Format

Send to

Choose Destination
Brain. 2011 Dec;134(Pt 12):3708-15. doi: 10.1093/brain/awr308. Epub 2011 Nov 26.

Neocortical and hippocampal amyloid-β and tau measures associate with dementia in the oldest-old.

Author information

1
Center for Neurodegenerative Disease Research, Institute on Ageing, Department of Pathology and Laboratory Medicine, University of Pennsylvania, Philadelphia, PA 19104, USA.

Abstract

The emergence of longevity in the modern world has brought a sense of urgency to understanding age-related neurodegenerative diseases such as Alzheimer's disease. Unfortunately, there is a lack of consensus regarding the correlation between the pathological substrates of neurodegeneration and dementia status, particularly in the oldest-old. To better understand the pathological correlates of dementia in the oldest-old, we characterized the topographical spread and severity of amyloid-β, tau, TDP-43 and α-synuclein pathologies in the 90+ Study, a prospective longitudinal population-based study of ageing and dementia. Neuropathological analysis with immunohistochemically labelled sections was carried out blind to clinical diagnosis on the first 108 participants of the 90+ Study who came to autopsy including participants with dementia (n = 66) and without dementia (n = 42). We used quantitative and/or semi-quantitative measures to assess the burden of amyloid-β, tau, TDP-43 and α-synuclein pathologies as well as hippocampal sclerosis. Amyloid-β and tau were the predominant pathologies in the 90+ Study cohort and both amyloid-β area and tau area occupied measures were strongly associated with the presence of dementia, as was Braak staging but semi-quantitative plaque scores were not. Notably, TDP-43 pathology also correlated with dementia, while α-synuclein distribution did not. In addition, hippocampal sclerosis was specific to participants with dementia and correlated with the presence of limbic TDP-43. In contrast to previous reports, we found that tau and amyloid-β continue to be robust pathological correlates of dementia, even in the oldest-old. While individuals with no dementia had limited hippocampal tau and neocortical amyloid-β pathology, dementia associated with an expansion in pathology, including increased neocortical tau and hippocampal amyloid-β plaques, more abundant neocortical amyloid-β deposition and hippocampal sclerosis with its attendant TDP-43 pathology.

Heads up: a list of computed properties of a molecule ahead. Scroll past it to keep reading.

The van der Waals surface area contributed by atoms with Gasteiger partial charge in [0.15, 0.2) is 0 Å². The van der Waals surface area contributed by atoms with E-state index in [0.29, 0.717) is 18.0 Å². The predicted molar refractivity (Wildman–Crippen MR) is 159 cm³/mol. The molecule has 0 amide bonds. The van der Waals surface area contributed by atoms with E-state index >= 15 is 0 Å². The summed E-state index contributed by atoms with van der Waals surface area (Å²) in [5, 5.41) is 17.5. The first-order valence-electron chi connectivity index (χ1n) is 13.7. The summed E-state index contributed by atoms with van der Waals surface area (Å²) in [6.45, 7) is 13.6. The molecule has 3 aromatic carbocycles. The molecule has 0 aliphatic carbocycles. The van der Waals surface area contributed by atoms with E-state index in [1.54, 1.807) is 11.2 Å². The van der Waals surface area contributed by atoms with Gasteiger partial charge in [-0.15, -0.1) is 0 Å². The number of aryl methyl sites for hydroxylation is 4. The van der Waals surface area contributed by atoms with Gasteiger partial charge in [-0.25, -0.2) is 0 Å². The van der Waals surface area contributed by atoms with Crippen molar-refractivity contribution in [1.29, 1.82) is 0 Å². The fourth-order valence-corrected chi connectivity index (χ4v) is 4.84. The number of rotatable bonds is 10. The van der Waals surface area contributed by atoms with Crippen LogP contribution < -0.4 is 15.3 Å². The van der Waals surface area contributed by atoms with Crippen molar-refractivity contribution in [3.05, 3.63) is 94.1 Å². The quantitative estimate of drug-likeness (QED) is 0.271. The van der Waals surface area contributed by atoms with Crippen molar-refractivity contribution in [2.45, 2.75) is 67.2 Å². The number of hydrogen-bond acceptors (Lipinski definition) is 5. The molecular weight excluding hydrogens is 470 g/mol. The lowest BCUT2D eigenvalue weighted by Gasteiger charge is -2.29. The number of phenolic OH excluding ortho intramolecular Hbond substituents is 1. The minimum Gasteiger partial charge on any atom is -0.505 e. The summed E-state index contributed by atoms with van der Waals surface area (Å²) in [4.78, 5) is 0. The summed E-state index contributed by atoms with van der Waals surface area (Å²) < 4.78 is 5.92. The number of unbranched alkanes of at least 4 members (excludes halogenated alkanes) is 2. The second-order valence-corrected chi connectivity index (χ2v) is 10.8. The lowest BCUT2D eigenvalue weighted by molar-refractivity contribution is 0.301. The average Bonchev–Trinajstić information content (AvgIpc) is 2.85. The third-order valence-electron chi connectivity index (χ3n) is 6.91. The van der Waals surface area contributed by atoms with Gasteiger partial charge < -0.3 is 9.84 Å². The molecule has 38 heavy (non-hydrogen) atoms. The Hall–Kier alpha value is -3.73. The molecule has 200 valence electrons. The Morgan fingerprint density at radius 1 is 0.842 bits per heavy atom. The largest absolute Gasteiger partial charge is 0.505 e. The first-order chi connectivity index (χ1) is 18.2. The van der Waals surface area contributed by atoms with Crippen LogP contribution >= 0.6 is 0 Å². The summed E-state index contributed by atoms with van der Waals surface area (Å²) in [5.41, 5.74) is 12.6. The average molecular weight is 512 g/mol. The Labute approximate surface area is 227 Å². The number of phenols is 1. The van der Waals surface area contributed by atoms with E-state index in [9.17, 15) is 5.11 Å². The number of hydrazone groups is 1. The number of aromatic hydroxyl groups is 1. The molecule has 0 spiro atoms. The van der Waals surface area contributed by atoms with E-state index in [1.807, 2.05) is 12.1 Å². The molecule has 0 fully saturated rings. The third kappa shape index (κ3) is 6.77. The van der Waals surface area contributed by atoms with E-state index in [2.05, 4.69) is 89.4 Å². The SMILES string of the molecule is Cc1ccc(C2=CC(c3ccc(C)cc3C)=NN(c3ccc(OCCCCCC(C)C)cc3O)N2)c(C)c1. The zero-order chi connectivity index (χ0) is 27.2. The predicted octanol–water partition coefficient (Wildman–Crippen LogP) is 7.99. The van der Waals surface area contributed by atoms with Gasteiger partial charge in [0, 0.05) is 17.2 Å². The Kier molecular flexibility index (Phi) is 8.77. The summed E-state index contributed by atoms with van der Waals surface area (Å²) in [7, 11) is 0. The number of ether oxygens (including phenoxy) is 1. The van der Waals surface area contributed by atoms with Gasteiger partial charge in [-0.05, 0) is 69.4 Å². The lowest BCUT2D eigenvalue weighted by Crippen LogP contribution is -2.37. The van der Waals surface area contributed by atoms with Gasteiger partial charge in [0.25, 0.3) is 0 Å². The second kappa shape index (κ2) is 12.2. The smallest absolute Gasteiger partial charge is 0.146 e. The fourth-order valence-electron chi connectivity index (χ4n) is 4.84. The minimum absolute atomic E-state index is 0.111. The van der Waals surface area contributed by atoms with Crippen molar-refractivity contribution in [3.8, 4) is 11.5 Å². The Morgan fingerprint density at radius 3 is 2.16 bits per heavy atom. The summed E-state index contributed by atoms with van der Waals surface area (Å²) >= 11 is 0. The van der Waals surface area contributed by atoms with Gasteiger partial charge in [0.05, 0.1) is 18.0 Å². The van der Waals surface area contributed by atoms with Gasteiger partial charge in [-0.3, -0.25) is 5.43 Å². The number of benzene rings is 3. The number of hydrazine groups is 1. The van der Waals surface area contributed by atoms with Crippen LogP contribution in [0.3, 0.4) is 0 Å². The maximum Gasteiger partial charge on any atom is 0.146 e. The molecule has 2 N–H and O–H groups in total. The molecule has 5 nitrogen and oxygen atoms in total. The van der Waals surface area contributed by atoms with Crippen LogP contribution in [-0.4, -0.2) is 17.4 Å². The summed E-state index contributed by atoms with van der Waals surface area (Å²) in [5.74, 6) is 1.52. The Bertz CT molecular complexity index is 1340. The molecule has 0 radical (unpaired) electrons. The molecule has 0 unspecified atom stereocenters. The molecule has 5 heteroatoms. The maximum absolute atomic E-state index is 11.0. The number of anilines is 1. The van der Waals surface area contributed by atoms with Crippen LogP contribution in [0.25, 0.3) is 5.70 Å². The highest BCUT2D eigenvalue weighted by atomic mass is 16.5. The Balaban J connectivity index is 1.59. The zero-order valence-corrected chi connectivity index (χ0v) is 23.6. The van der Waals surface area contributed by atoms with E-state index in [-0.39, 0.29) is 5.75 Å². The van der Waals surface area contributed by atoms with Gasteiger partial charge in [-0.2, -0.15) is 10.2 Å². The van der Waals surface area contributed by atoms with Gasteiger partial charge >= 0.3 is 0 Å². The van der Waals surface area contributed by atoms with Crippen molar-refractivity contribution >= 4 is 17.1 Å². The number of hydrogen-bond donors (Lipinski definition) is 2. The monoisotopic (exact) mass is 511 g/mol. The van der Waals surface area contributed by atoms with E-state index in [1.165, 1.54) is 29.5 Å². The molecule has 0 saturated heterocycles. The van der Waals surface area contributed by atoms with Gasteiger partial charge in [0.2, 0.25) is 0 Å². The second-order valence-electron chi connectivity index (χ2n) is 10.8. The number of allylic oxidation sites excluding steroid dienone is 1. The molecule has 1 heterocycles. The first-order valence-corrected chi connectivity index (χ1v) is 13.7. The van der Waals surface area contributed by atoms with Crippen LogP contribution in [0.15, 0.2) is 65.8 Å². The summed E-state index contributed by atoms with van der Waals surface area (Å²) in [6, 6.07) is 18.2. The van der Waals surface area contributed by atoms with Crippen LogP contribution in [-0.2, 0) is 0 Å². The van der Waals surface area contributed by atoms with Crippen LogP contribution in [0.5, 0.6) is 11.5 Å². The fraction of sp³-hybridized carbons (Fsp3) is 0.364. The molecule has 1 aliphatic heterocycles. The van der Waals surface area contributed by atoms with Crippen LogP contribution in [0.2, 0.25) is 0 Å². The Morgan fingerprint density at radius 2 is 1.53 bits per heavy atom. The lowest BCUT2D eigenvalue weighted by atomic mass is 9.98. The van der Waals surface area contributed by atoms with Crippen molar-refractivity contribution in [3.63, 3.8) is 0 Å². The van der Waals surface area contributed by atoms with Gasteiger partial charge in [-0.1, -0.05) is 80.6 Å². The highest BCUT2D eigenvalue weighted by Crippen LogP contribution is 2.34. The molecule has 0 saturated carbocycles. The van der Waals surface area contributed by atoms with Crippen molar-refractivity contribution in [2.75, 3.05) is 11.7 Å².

PMID:
22120149
PMCID:
PMC3235569
DOI:
10.1093/brain/awr308
[Indexed for MEDLINE]
Free PMC Article

Supplemental Content

Full text links

Icon for Silverchair Information Systems Icon for PubMed Central
Loading ...
Support Center